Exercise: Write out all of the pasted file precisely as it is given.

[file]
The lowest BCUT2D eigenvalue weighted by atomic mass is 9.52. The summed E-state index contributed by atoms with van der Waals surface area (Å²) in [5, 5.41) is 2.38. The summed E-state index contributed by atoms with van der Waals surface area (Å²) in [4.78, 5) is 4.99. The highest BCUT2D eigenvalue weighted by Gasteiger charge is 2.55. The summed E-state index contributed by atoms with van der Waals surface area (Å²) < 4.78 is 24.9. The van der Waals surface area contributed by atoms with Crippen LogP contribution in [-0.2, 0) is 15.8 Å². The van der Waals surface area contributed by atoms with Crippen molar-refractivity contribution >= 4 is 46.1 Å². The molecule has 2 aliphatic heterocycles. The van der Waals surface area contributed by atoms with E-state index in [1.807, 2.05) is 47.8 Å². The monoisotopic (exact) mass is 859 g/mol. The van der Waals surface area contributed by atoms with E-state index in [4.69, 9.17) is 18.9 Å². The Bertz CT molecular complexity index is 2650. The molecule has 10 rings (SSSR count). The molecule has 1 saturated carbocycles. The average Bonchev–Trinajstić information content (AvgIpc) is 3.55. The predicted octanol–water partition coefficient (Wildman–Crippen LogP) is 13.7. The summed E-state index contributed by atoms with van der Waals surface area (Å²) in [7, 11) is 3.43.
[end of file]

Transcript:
The lowest BCUT2D eigenvalue weighted by atomic mass is 9.52. The summed E-state index contributed by atoms with van der Waals surface area (Å²) in [5, 5.41) is 2.38. The summed E-state index contributed by atoms with van der Waals surface area (Å²) in [4.78, 5) is 4.99. The highest BCUT2D eigenvalue weighted by Gasteiger charge is 2.55. The summed E-state index contributed by atoms with van der Waals surface area (Å²) < 4.78 is 24.9. The van der Waals surface area contributed by atoms with Crippen LogP contribution in [-0.2, 0) is 15.8 Å². The van der Waals surface area contributed by atoms with Crippen molar-refractivity contribution >= 4 is 46.1 Å². The molecule has 2 aliphatic heterocycles. The van der Waals surface area contributed by atoms with E-state index in [1.807, 2.05) is 47.8 Å². The monoisotopic (exact) mass is 859 g/mol. The van der Waals surface area contributed by atoms with E-state index in [4.69, 9.17) is 18.9 Å². The Bertz CT molecular complexity index is 2650. The molecule has 10 rings (SSSR count). The molecule has 1 saturated carbocycles. The average Bonchev–Trinajstić information content (AvgIpc) is 3.55. The predicted octanol–water partition coefficient (Wildman–Crippen LogP) is 13.7. The summed E-state index contributed by atoms with van der Waals surface area (Å²) in [7, 11) is 3.43.